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RTC rejects current plans for heavier vehicles on roads

The Waikato Regional Transport Committee (RTC) has rejected proposals that would allow trucks weighing up to 53 tonnes to be used on specified routes.

A draft amendment to the relevant Land Transport Rule includes a plan to allow truck weights to rise from 44 tonnes to 53 tonnes.

It has been floated by the Ministry of Transport as a way of making road freight more economical and to lower the number of heavy vehicles on New Zealand’s roads.

However, the plan has raised a range of concerns, such as heavier vehicles potentially causing more wear and tear on roads, and posing a safety threat if they had to divert to roads that weren’t designed to take them.

At its meeting yesterday, the Environment Waikato-chaired RTC said it could not support the proposal because it had insufficient information about the way the new rule would be operated.

"The RTC supports the idea of making freight more efficient and cost-effective but needs a lot more information before it could consider agreeing to the rule change," said RTC chairman Norm Barker of Environment Waikato.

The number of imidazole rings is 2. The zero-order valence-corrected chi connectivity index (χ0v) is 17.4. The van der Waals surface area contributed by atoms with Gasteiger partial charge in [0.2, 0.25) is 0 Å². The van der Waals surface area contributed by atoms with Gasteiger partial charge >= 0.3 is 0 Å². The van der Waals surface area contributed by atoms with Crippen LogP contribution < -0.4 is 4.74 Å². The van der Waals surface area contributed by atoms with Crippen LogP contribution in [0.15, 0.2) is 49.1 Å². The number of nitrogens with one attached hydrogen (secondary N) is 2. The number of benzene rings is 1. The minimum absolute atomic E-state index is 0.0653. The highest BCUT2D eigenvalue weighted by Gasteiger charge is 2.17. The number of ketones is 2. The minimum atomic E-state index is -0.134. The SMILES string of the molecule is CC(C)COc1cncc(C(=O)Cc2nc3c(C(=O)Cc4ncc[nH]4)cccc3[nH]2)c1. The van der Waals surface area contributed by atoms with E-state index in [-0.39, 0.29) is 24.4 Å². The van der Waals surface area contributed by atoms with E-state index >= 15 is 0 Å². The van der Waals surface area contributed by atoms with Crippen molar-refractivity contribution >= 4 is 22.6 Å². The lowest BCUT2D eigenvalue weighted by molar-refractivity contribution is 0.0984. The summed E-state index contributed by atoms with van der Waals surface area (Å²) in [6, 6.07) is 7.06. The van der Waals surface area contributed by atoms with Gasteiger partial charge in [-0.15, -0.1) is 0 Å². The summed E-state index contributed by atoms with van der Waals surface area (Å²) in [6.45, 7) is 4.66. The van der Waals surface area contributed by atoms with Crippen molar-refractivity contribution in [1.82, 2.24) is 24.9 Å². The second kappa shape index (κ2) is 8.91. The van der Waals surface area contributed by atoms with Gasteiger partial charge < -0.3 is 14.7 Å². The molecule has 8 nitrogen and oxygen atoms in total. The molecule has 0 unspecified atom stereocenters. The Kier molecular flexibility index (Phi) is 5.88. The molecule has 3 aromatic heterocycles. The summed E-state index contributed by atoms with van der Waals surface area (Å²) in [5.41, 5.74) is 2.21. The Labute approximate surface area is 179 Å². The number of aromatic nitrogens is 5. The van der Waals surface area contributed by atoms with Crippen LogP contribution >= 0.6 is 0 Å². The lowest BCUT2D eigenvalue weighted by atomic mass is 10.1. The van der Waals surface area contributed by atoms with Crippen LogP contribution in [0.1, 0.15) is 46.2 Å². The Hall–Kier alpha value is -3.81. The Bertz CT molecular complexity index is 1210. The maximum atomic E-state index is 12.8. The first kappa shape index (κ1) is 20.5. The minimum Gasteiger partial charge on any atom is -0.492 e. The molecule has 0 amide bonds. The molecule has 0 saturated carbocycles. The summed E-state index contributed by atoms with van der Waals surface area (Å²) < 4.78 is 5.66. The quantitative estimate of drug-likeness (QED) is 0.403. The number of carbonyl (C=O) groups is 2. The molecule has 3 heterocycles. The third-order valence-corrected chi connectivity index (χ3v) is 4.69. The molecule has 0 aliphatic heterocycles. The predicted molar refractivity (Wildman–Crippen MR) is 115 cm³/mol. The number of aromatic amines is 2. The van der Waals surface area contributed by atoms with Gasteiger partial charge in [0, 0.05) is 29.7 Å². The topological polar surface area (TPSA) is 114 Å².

The committee endorsed a submission on the proposal by consultant Katy Marriott, developed in consultation with the Regional Advisory Group of officials on transport, with the proviso that it contained a more explicit rejection of the ministry’s current suggestion.

The submission said allowing heavier vehicles was likely to increase road maintenance and renewal costs for local councils.

It said current heavy vehicle rules were not well enforced and that bringing in even heavier vehicles would need greater enforcement of the rules.

Another key submission was that drivers should also get special training before they were allowed to operate bigger rigs.

"We will ask that the Ministry of Transport allows us to make a verbal submission on their proposal. We want to make sure that officials have a very clear understanding of the Waikato’s reservations about allowing such big rigs on our roads," said Cr Barker.

"The Waikato already has the highest road toll of any regional council area and trucks figure far too prominently in our crash statistics. So we would require satisfactory clarification of a whole range of issues before we could seriously consider giving our support to a rule change," said Cr Barker.

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